It is always upsetting to hear about accidents in which cyclists are seriously injured, even more so when hearing about accidents such as the one that recently led to the death of the Australian cyclist whose racing bike fork broke causing fatal facial injuries. Some social networks blame Trek, the bike manufacturer currently under investigation, but we do not feel like blaming the parent company for, although the bike wasn’t too old, neither was it recent.
Many arose the question: when should the different components of a bike be changed so as not to compromise safety? Let’s analyse this statement and talk about the durability of a frame.
Are the materials the main components of a bike? No, it is the cyclist.
After the accident, various blogs and cycling information sites discussed the differences between various materials. We will analyse this subject later, for although rightly important, we believe the fundamental factor that influences the durability of a bicycle is its rider; this we can guarantee due to decades of experience both in the field of professional competitions and due to our experience alongside amateurs and cycling tourists.
- Riding style: imagine a prudent cyclist, who avoids potholes and bumps, uneven ground, who brakes with caution and falls very rarely. Now compare him/her with that kind of cyclist who rides over stones and over anything that comes his/her way; who falls 2 or 3 times a year, with no physical consequences – but who knows whether these falls cause internal damage to the materials? – who loves riding fast downhill and treats the bike as if it were a tool that must simply respond to commands and that must obey quickly. Can you see the difference? We estimate that a cyclist of average weight, who is prudent when riding can make his/her bike last 60-80% more than that of a cyclist of the same weight but much less careful in his/her riding style.
- Body weigh: this may seem trivial and obvious, but such is not the case. Each vibration from the ground is absorbed by the bike with a load on it: the cyclist. If the cyclist weighs 60kg there will be a certain impact; on the other hand, if the cyclist weighs 80 kg then it will create an impact that is 25% greater. In the long run this matters.
- Power: this aspect is always highly underestimated. However, our personal experience tells us that a bike used by an Under23 or Elite rider, that therefore reaches a power that is very similar to that of a professional, is worn out at the end of a single year, after having ridden 35- 40.000 km. The same bike when used by a cycling tourist can last 3 times as much.
- Annual km: this parameter is generally used for cars, but is often inexplicably ignored when dealing with bicycles. A five year old bike that has been ridden for 50.000km will be very different from a five year old bike that has been ridden for 120.000km.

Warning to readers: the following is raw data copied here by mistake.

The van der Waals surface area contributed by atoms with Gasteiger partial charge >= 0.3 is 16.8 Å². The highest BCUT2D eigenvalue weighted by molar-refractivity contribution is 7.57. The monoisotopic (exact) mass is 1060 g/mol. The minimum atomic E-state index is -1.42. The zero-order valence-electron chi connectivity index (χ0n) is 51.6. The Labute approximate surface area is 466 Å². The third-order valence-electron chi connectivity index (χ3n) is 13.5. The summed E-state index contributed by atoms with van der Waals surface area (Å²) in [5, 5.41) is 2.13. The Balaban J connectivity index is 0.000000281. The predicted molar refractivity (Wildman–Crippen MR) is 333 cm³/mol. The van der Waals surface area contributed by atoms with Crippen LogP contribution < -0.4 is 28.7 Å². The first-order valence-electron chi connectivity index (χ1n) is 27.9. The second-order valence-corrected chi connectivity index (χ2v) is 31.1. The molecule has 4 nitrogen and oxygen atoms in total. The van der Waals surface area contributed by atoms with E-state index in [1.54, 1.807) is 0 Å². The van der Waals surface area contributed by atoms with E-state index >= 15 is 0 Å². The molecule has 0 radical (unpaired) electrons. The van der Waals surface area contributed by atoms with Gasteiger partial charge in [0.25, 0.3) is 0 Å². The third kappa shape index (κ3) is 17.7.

- Maintenance: some cyclists go out under the rain and others do not. Some wash their bike every week, others once a year. Some take their bike to a trusted mechanic at every single noise they hear, others wait for something to break. Over time these different attitudes have important effects on the bike’s lifespan, with an estimated increased wear of 10 to 30% depending on how the bike has been maintained.
And here follow the materials
This is certainly not a secondary aspect. Over the years it has been widely demonstrated that aluminium has a shorter lifespan compared to other materials, but with the necessary differences. Clearly, less weight equals less robustness; for example, in the 90s we produced the Daccordi Piuma which weighed less that 1kg, however we would certainly not guarantee its stability in using it now.
Maybe using a heavier aluminium we could create longer lasting frames. Carbon has definitely proven to last longer, and steel is still used for historical events without danger. So it can be considered the best for durability.
A small digression that is often ignored by the comments we have seen online: construction technique.The death of poor Richard Stanton was caused by the breakage of a carbon fork with an aluminium stem glued on. Gluing two different materials together is always difficult; manufacturers, in fact, are slowly abandoning this technique because it has been proven that durability over time is less effective than when the same two materials are glued together.
Internal breaking, this sneaky danger
The use of carbon fiber has introduced a problem that isn’t present in normal metallic materials, where cracks are always clearly visible to the naked eye. Carbon, as a matter of fact, is made up of several overlapping sheets and can break internally after a fall or a strong impact with a pothole. There follows a sudden breakage, with no warning, commonly called the “glass effect” of carbon.
If your carbon bike has endured an impact, the best solution is to have it checked by its producer or by a bike manufacturer.
Tips for a better durability
In conclusion, don’t underestimate a periodic replacement of some of the components, such as the handlebars, seat posts or stems. The same goes for the wheels.
Don’t risk your life in order to save money, remember to adjust your riding style according to your age and the wear of the bicycle.